STOCK SAHAM.CO

Slower export growth expected ahead as base effect dissipate in September, say economists

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KUALA LUMPUR: Malaysia’s total export rose 30.1% year-on-year (y-o-y) in September to RM144.31 billion, supported by external demand for electrical and electronics (E&E) and oil and gas products.

However, the figure was below Bloomberg consensus forecast of 31.5% and also below the 31.2% growth expected by economists polled by Reuters. It was also lower than the export growth achieved in August of 48.2%.

Imports increased by 33% to RM112.6 billion, but was more than halved from 67.3% in August.

Malaysia’s total trade rose 31.4% y-o-y to RM256.91 billion in September, but contracted 3.2% month-on-month (m-o-m), while the trade surplus hit a new record high, rising 20.9% to RM31.71 billion (also up 86.1% m-o-m).

UOB Global Economics and Market Research has maintained its export growth forecast of 26% for 2022, given that exports have averaged 30.3% year-to-date as of September, as well as the fact that risk to the trade outlook continues to tilt towards the downside.

UOB also left its forecast for 2023 at 1.5%, below the Ministry of Finance (MOF)’s estimate of 2.2%.

UOB Global senior economist Julia Goh and economist Loke Siew Ting said a weaker growth outlook for China — Malaysia’s top trading partner — due to its dynamic Covid-19 policies and property woes, will eventually take a toll on regional economies’ merchandise trade performance, including Malaysia’s.

“This is in addition to an anaemic growth outlook projected for the US and EU, as we head into 2023. Hence, rising global recession risk and global tech down cycle are key deterrents to trade growth momentum, while statistical base and commodity price effects are wildcards for the outlook going into 2023,” they wrote in a note on Wednesday (Oct 19).

Nonetheless, wider preferential market access for Malaysian exporters and a cross-country initiative to strengthen the resilience of the semiconductor supply chain are expected to provide some support to Malaysian trade growth momentum going forward, said the economists.

“The ratified Comprehensive and Progressive Agreement for the Trans-Pacific Partnership (CPTPP) will enter into force for Malaysia on Nov 29. It follows the Regional Comprehensive Economic Partnership Agreement (RCEP), which came into force for Malaysia in March, and a memorandum of cooperation signed between the US and Malaysia in May to strengthen the resilience of the semiconductor supply chain between the two countries,” added the economists.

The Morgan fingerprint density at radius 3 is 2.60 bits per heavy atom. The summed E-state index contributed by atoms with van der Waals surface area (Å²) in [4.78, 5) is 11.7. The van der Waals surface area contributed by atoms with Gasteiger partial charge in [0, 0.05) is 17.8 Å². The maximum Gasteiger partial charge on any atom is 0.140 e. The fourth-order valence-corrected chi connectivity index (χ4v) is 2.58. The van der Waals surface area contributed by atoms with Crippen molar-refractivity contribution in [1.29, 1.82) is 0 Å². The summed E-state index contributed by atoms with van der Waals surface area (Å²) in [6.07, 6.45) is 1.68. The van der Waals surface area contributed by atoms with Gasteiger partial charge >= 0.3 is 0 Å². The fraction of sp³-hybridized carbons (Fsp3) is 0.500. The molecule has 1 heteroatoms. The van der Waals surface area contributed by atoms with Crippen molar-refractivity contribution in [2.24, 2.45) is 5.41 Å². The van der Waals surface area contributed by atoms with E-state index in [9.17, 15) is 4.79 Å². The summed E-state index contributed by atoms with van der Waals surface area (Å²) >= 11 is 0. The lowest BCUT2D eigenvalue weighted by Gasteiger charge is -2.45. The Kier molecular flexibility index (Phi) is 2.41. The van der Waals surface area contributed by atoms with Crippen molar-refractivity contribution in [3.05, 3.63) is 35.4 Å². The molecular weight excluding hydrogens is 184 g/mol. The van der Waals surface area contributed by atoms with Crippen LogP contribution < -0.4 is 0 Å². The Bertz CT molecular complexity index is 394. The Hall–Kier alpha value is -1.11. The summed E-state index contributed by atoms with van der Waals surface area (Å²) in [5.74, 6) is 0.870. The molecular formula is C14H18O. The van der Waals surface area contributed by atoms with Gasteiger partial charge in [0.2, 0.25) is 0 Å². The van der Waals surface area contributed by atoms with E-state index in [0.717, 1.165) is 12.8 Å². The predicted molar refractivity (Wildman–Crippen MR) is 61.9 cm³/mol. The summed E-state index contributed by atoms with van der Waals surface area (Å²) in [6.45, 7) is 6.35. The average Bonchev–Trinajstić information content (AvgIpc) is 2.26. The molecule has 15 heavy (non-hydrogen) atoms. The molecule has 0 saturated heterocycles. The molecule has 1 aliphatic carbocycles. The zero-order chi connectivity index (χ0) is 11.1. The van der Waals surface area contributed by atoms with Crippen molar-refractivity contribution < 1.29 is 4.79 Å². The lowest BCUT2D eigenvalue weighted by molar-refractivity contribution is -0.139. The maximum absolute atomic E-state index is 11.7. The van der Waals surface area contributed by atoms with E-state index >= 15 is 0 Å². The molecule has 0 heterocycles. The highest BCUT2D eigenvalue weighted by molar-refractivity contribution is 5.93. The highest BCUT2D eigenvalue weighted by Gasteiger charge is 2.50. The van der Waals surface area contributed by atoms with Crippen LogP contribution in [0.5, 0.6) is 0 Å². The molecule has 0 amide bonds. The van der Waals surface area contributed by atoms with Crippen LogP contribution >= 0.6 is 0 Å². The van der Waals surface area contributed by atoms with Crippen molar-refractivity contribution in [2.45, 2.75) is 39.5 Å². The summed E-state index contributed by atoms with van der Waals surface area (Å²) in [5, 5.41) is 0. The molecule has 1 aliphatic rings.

MIDF Research also believes that weaker final demand due to rising inflation and borrowing costs will hurt Malaysia’s trade prospects.

Despite this, the research house raised its forecast for export and import growth to 26% and 30.5%, respectively.

“Based on the latest data, external demand remained robust despite concerns over slowing global growth. We expect more moderate growth rates for both exports and imports in the final few months of 2022, as the low-base effect diminishes.

“Trade sector stands to benefit from elevated commodity prices, growing external demand for E&E and commodities (i.e. petroleum and palm oil), and continued rise in global production and international trade activities. Imports would expand further on the back of growing domestic demand, and increased business activities and consumer spending,” it added.

Similarly, RHB Investment Bank Research remains cautious about the outlook for trade over the next three- to six months, and believes that the impact of tightening financial conditions, in tandem with the normalisation of monetary policy, is likely to impact the global economy by year-end and pose further downside risks to global economic activity.

The research house expects momentum of commodity related exports such as petroleum and palm oil-based products to moderate in the coming months, in line with softer global demand and commodity prices.

Nonetheless, the research house has maintained their full-year exports projection to 27.9% y-o-y, amid slower growth momentum in the fourth quarter of this year.

“We expect the y-o-y growth to slow in upcoming months, as the base effect has started to dissipate by September,” they said.

Source : The Edge Markets

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